Barbarian Feasting

Tara Quigley, 6th Grade Humanities Teacher

Each year, sixth grade Humanities classes study the barbarian tribes of Europe. The essential questions for Humanities that we examine all year, are: How do people communicate their ideas and beliefs, and how do cultures interact with their environment? While we study this aspect of our history curriculum, we also read Beowulf, a classic of early Middle Ages literature. Part of what makes the reading of Beowulf so powerful for students is that we attempt to immerse students in what it might have been like to be a part of a Jute or Danish mead hall as we read. This is truly an interdisciplinary study of the time period. 

Over the past few years, we have begun to use the Princeton Day School garden to help us make the reading of Beowulf a more interactive experience for students. We create our own Mead Hall, complete with a feast, candles, antlers, and a virtual wood fire. This year, we expanded our feast to include the garden. In the first weeks of school, the sixth graders visited the garden, where Garden Coordinator Pam Flory had students plant foods that would be able to be harvested in six short weeks. The class learned about why certain vegetables would have been planted by the Germanic tribes and how food would have been preserved during the long, cold winters. Students cleared the beds, prepared the soil, and planted the seeds. Next, we visited the PDS chickens where the students fed them the weeds pulled from the garden. Over the next few weeks, we visited the chickens, and collected eggs.  Lower School Science teacher Aaron Schomburg was kind enough to give the sixth graders lessons about the beehives and beekeeping, as well. 

The last step of this lesson was the actual Barbarian feast. Students met in the garden classroom where we got to work on making three items for the feast: Viking Honey Cakes, Rye Thunder Bread, and an Anglo-Saxon Chicken Stew. Ms. Flory had set up three stations where the students were provided a recipe and the ingredients. The Thunder Bread station included a lesson on grinding the rye and wheat seeds into the needed into flour. Students were impressed by how much elbow grease it took to grind. 

While enjoying the food at the feast, Ms. Flory and the teachers talked about how preparing this meal compared with the meals they eat now. How much work did each involve? Where did the ingredients come from, and what did it take to prepare them? How much waste was there from the ingredients in this process? The students were also asked to write a reflection about the experience and what they learned of Barbarian culture from this experience. Here is one:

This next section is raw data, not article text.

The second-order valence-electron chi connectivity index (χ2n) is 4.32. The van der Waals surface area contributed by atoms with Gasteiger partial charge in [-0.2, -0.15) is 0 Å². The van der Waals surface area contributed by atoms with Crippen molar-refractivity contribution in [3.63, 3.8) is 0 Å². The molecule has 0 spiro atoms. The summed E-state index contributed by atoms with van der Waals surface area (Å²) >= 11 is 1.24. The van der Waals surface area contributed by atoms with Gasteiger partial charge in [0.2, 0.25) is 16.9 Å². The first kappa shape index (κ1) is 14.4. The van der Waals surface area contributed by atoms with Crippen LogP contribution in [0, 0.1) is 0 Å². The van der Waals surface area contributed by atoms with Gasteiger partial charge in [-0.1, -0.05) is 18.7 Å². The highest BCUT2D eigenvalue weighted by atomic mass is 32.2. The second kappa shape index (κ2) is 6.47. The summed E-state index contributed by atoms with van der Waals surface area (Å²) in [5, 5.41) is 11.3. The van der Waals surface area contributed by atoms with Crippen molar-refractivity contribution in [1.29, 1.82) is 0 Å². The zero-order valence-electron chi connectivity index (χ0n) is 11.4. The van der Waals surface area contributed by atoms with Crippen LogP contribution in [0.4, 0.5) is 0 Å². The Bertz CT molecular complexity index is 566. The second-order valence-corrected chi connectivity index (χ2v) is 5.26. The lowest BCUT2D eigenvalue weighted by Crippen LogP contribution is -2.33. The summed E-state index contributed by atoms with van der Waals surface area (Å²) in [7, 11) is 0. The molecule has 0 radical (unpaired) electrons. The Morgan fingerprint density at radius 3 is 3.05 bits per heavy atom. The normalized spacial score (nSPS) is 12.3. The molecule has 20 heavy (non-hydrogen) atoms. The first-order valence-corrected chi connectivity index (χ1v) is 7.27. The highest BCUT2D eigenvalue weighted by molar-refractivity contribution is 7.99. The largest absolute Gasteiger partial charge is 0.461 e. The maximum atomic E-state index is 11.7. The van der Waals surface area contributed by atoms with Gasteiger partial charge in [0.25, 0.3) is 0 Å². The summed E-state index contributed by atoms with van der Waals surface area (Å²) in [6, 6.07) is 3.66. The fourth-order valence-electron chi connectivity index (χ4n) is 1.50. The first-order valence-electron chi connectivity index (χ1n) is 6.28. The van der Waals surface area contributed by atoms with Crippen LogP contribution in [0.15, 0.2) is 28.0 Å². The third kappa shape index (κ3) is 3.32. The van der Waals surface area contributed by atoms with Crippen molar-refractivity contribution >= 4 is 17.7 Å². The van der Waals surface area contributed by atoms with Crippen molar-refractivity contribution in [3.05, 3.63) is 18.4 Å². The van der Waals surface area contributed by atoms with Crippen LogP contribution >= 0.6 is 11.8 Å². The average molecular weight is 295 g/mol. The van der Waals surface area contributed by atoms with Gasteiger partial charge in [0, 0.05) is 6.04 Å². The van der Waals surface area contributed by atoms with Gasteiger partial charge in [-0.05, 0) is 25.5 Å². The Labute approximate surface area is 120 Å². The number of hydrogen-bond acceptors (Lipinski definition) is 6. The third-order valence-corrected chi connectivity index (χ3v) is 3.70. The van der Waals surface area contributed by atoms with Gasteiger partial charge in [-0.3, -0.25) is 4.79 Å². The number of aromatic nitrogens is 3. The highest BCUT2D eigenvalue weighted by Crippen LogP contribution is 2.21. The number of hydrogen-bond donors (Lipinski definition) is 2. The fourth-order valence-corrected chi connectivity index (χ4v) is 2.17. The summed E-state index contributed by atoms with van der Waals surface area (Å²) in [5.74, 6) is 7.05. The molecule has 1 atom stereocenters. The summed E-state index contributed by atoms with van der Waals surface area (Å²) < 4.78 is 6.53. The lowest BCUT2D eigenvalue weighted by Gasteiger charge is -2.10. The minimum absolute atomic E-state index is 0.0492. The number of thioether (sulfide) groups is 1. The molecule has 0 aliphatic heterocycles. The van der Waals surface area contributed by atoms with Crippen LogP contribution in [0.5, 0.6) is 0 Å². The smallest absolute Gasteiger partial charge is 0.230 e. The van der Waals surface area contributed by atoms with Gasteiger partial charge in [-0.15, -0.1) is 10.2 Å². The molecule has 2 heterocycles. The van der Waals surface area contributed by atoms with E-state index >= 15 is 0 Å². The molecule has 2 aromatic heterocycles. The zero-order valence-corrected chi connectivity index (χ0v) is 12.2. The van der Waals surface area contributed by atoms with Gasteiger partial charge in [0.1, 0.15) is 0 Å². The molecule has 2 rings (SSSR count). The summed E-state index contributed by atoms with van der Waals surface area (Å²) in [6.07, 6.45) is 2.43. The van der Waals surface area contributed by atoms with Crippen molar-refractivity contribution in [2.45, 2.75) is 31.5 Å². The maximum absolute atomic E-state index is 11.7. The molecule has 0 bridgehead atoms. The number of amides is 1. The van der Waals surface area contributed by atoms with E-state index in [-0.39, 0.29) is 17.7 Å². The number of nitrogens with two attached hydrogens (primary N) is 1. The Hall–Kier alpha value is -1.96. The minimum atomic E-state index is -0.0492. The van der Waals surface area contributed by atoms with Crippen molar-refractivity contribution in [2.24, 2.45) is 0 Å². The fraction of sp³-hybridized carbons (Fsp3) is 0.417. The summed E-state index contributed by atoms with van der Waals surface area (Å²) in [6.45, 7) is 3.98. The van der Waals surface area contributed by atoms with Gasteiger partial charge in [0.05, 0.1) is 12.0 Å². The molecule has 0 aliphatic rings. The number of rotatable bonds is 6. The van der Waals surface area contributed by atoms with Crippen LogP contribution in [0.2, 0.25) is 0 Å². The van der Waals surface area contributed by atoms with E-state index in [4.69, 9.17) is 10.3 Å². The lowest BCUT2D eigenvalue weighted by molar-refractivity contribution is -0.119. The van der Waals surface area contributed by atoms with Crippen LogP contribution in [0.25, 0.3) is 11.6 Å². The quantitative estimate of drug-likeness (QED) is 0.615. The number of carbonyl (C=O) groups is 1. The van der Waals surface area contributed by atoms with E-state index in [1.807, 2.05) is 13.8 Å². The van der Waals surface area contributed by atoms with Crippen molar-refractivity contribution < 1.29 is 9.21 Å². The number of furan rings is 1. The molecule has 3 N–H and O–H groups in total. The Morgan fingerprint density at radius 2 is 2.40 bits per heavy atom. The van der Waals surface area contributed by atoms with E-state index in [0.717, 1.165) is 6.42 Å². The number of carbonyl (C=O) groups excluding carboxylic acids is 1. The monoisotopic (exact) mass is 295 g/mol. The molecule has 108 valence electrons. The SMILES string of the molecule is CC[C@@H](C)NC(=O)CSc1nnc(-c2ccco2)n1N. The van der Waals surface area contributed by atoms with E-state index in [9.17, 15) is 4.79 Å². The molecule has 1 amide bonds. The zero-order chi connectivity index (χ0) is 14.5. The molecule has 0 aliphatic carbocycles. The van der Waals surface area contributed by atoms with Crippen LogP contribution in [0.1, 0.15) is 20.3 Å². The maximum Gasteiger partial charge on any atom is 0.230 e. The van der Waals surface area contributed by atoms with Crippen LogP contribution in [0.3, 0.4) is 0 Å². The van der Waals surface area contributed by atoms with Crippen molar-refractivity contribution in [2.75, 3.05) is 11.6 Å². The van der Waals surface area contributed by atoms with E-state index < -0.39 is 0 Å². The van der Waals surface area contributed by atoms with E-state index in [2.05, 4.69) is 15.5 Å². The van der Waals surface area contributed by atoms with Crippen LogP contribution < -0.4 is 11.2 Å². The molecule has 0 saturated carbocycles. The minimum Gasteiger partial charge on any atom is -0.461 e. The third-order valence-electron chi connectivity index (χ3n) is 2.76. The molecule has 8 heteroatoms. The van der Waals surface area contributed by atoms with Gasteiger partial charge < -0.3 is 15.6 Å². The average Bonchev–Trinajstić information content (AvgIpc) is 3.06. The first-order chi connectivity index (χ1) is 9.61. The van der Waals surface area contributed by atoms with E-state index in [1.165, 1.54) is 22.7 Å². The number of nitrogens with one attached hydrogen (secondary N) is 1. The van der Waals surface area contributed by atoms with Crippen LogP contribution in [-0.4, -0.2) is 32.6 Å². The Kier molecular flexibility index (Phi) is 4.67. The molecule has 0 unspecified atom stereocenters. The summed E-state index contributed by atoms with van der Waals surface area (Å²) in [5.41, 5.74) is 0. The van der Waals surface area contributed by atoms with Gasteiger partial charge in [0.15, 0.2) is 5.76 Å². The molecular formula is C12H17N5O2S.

When we had to prepare and plant the food, I was able to put myself into the shoes of the Barbarians and get a better idea of how they grew the crops that they depended on to live. The Barbarians had to plant the crops weeks or months before they would grow enough to be harvested. If they didn’t plant enough, or the crops became damaged, they would not have food and would go hungry later.  I learned about how much work and time the Barbarians invested into their food. They had to cook from fresh ingredients and had no prepared mixes or snacks.  They could only cook what was in season. We can cook whatever we want in any season because we have refrigerators and freezers to preserve food.  They had to make their own butter, too.  They cooked their food together in one pot as stew.  We cook each food item as an individual part of our meals. They would cook over an open flame or clay oven. We have ovens, microwaves and or hot grills to prepare our meals. 

Everyone needed to help out to prepare a meal. It took a lot of time and effort to just cook a three course meal, so it might be that they ate just once  a day, if at all. The ingredients were hard to come by and it wasn’t very convenient for one person to try and make a big meal all by themselves, for it wasted food and time. This shaped their culture by bringing them together and helping them become a close community.

Overall, this interdisciplinary approach to our study of Germanic peoples was richer and more deeply understood by the students than a straightforward reading of Beowulf as a piece of literature and a study of the culture of these peoples. Students will hold onto their enduring understanding of this culture and its ideas and values. 


About the Author

Tara Quigley

Director of Miss Fine's Center

6th Grade Humanities Teacher

taraq@pds.org